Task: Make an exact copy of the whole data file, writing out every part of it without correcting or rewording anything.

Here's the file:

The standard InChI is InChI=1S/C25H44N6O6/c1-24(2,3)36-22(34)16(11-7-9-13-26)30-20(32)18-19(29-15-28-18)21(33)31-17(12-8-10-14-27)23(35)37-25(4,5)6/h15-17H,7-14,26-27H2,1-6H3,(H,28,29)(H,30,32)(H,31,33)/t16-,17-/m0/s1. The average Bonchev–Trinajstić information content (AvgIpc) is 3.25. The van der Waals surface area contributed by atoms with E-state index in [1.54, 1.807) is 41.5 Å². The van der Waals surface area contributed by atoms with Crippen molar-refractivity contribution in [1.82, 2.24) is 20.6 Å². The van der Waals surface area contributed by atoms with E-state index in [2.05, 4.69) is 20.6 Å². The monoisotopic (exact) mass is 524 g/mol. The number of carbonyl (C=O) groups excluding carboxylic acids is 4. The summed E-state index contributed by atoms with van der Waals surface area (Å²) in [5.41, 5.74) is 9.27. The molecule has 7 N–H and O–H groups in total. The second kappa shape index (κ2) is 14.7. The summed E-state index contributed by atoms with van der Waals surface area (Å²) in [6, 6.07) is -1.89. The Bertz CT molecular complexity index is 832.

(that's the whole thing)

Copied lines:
The standard InChI is InChI=1S/C25H44N6O6/c1-24(2,3)36-22(34)16(11-7-9-13-26)30-20(32)18-19(29-15-28-18)21(33)31-17(12-8-10-14-27)23(35)37-25(4,5)6/h15-17H,7-14,26-27H2,1-6H3,(H,28,29)(H,30,32)(H,31,33)/t16-,17-/m0/s1. The average Bonchev–Trinajstić information content (AvgIpc) is 3.25. The van der Waals surface area contributed by atoms with E-state index in [1.54, 1.807) is 41.5 Å². The van der Waals surface area contributed by atoms with Crippen molar-refractivity contribution in [1.82, 2.24) is 20.6 Å². The van der Waals surface area contributed by atoms with E-state index in [2.05, 4.69) is 20.6 Å². The monoisotopic (exact) mass is 524 g/mol. The number of carbonyl (C=O) groups excluding carboxylic acids is 4. The summed E-state index contributed by atoms with van der Waals surface area (Å²) in [5.41, 5.74) is 9.27. The molecule has 7 N–H and O–H groups in total. The second kappa shape index (κ2) is 14.7. The summed E-state index contributed by atoms with van der Waals surface area (Å²) in [6, 6.07) is -1.89. The Bertz CT molecular complexity index is 832.